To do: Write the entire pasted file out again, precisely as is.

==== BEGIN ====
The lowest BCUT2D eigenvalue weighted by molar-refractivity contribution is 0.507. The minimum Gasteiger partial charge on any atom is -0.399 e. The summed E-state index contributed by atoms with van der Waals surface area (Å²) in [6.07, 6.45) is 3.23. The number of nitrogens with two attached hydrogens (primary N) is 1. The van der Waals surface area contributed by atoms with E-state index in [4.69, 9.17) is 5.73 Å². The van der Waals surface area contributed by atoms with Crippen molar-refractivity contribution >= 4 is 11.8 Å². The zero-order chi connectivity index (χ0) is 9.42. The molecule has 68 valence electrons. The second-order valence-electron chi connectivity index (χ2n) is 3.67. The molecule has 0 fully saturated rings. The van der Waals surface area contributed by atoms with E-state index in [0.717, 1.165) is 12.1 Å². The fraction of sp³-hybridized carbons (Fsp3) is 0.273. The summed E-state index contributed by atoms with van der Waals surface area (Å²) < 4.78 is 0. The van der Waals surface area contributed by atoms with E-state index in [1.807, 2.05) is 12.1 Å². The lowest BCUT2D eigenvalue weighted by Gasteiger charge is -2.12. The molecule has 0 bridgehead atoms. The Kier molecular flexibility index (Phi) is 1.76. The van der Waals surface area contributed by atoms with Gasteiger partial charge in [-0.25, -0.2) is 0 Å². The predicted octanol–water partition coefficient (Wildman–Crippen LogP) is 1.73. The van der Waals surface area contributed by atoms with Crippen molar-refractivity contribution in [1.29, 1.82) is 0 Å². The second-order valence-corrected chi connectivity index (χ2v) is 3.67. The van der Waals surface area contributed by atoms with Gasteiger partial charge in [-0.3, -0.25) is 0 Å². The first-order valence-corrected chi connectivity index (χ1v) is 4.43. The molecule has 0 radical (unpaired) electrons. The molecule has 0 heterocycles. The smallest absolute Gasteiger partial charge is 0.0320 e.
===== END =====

The lowest BCUT2D eigenvalue weighted by molar-refractivity contribution is 0.507. The minimum Gasteiger partial charge on any atom is -0.399 e. The summed E-state index contributed by atoms with van der Waals surface area (Å²) in [6.07, 6.45) is 3.23. The number of nitrogens with two attached hydrogens (primary N) is 1. The van der Waals surface area contributed by atoms with E-state index in [4.69, 9.17) is 5.73 Å². The van der Waals surface area contributed by atoms with Crippen molar-refractivity contribution >= 4 is 11.8 Å². The zero-order chi connectivity index (χ0) is 9.42. The molecule has 68 valence electrons. The second-order valence-electron chi connectivity index (χ2n) is 3.67. The molecule has 0 fully saturated rings. The van der Waals surface area contributed by atoms with E-state index in [0.717, 1.165) is 12.1 Å². The fraction of sp³-hybridized carbons (Fsp3) is 0.273. The summed E-state index contributed by atoms with van der Waals surface area (Å²) < 4.78 is 0. The van der Waals surface area contributed by atoms with E-state index in [1.807, 2.05) is 12.1 Å². The lowest BCUT2D eigenvalue weighted by Gasteiger charge is -2.12. The molecule has 0 bridgehead atoms. The Kier molecular flexibility index (Phi) is 1.76. The van der Waals surface area contributed by atoms with Gasteiger partial charge in [-0.25, -0.2) is 0 Å². The predicted octanol–water partition coefficient (Wildman–Crippen LogP) is 1.73. The van der Waals surface area contributed by atoms with Crippen molar-refractivity contribution in [1.29, 1.82) is 0 Å². The second-order valence-corrected chi connectivity index (χ2v) is 3.67. The van der Waals surface area contributed by atoms with Gasteiger partial charge in [-0.3, -0.25) is 0 Å². The first-order valence-corrected chi connectivity index (χ1v) is 4.43. The molecule has 0 radical (unpaired) electrons. The molecule has 0 heterocycles. The smallest absolute Gasteiger partial charge is 0.0320 e.